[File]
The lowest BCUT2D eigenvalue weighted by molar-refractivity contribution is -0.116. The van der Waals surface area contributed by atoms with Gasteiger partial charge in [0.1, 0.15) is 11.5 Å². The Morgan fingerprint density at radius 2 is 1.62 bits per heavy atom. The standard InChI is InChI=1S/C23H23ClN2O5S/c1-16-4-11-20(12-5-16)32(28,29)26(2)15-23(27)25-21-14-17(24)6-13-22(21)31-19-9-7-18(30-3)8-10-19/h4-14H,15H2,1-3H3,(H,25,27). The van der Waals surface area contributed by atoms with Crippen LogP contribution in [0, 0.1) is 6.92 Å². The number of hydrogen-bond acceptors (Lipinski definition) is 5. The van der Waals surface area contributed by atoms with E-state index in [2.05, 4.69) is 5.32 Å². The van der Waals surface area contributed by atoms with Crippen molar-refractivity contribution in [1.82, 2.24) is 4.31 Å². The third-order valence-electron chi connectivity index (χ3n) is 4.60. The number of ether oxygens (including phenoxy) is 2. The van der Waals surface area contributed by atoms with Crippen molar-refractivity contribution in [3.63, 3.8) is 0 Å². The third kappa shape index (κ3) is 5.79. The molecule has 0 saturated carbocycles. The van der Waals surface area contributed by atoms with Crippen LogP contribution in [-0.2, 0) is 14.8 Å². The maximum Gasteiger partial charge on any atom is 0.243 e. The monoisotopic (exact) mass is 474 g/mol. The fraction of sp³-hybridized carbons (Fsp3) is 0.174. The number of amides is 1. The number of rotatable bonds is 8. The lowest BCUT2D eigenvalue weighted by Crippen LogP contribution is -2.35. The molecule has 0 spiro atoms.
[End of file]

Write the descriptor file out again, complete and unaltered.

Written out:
The lowest BCUT2D eigenvalue weighted by molar-refractivity contribution is -0.116. The van der Waals surface area contributed by atoms with Gasteiger partial charge in [0.1, 0.15) is 11.5 Å². The Morgan fingerprint density at radius 2 is 1.62 bits per heavy atom. The standard InChI is InChI=1S/C23H23ClN2O5S/c1-16-4-11-20(12-5-16)32(28,29)26(2)15-23(27)25-21-14-17(24)6-13-22(21)31-19-9-7-18(30-3)8-10-19/h4-14H,15H2,1-3H3,(H,25,27). The van der Waals surface area contributed by atoms with Crippen LogP contribution in [0, 0.1) is 6.92 Å². The number of hydrogen-bond acceptors (Lipinski definition) is 5. The van der Waals surface area contributed by atoms with E-state index in [2.05, 4.69) is 5.32 Å². The van der Waals surface area contributed by atoms with Crippen molar-refractivity contribution in [1.82, 2.24) is 4.31 Å². The third-order valence-electron chi connectivity index (χ3n) is 4.60. The number of ether oxygens (including phenoxy) is 2. The van der Waals surface area contributed by atoms with Crippen molar-refractivity contribution in [3.63, 3.8) is 0 Å². The third kappa shape index (κ3) is 5.79. The molecule has 0 saturated carbocycles. The van der Waals surface area contributed by atoms with Crippen LogP contribution in [-0.2, 0) is 14.8 Å². The maximum Gasteiger partial charge on any atom is 0.243 e. The monoisotopic (exact) mass is 474 g/mol. The fraction of sp³-hybridized carbons (Fsp3) is 0.174. The number of amides is 1. The number of rotatable bonds is 8. The lowest BCUT2D eigenvalue weighted by Crippen LogP contribution is -2.35. The molecule has 0 spiro atoms.